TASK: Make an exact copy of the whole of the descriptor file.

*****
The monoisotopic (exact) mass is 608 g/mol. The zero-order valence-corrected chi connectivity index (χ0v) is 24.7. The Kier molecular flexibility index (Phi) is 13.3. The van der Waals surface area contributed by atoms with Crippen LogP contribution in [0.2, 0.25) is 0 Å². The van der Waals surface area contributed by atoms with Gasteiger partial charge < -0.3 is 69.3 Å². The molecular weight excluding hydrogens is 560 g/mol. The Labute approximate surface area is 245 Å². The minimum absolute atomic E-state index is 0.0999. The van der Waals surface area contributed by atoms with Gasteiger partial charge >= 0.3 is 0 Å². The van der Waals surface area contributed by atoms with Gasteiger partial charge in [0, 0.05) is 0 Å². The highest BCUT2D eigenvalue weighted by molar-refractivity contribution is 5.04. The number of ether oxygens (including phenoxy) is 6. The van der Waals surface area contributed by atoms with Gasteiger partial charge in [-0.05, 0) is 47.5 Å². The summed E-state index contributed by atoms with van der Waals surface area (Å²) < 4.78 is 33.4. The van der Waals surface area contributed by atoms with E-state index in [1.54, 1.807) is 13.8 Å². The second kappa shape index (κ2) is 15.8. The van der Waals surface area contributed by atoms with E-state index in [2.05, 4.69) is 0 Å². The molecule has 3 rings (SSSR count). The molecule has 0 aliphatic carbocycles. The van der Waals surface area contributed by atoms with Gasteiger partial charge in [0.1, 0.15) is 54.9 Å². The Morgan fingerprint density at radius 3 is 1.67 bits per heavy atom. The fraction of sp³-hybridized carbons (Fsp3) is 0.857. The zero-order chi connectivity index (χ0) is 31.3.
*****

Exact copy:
The monoisotopic (exact) mass is 608 g/mol. The zero-order valence-corrected chi connectivity index (χ0v) is 24.7. The Kier molecular flexibility index (Phi) is 13.3. The van der Waals surface area contributed by atoms with Crippen LogP contribution in [0.2, 0.25) is 0 Å². The van der Waals surface area contributed by atoms with Gasteiger partial charge < -0.3 is 69.3 Å². The molecular weight excluding hydrogens is 560 g/mol. The Labute approximate surface area is 245 Å². The minimum absolute atomic E-state index is 0.0999. The van der Waals surface area contributed by atoms with Gasteiger partial charge >= 0.3 is 0 Å². The van der Waals surface area contributed by atoms with Gasteiger partial charge in [0, 0.05) is 0 Å². The highest BCUT2D eigenvalue weighted by molar-refractivity contribution is 5.04. The number of ether oxygens (including phenoxy) is 6. The van der Waals surface area contributed by atoms with Gasteiger partial charge in [-0.05, 0) is 47.5 Å². The summed E-state index contributed by atoms with van der Waals surface area (Å²) < 4.78 is 33.4. The van der Waals surface area contributed by atoms with E-state index in [1.54, 1.807) is 13.8 Å². The second kappa shape index (κ2) is 15.8. The van der Waals surface area contributed by atoms with E-state index in [2.05, 4.69) is 0 Å². The molecule has 3 rings (SSSR count). The molecule has 0 aliphatic carbocycles. The van der Waals surface area contributed by atoms with Gasteiger partial charge in [0.1, 0.15) is 54.9 Å². The Morgan fingerprint density at radius 3 is 1.67 bits per heavy atom. The fraction of sp³-hybridized carbons (Fsp3) is 0.857. The zero-order chi connectivity index (χ0) is 31.3.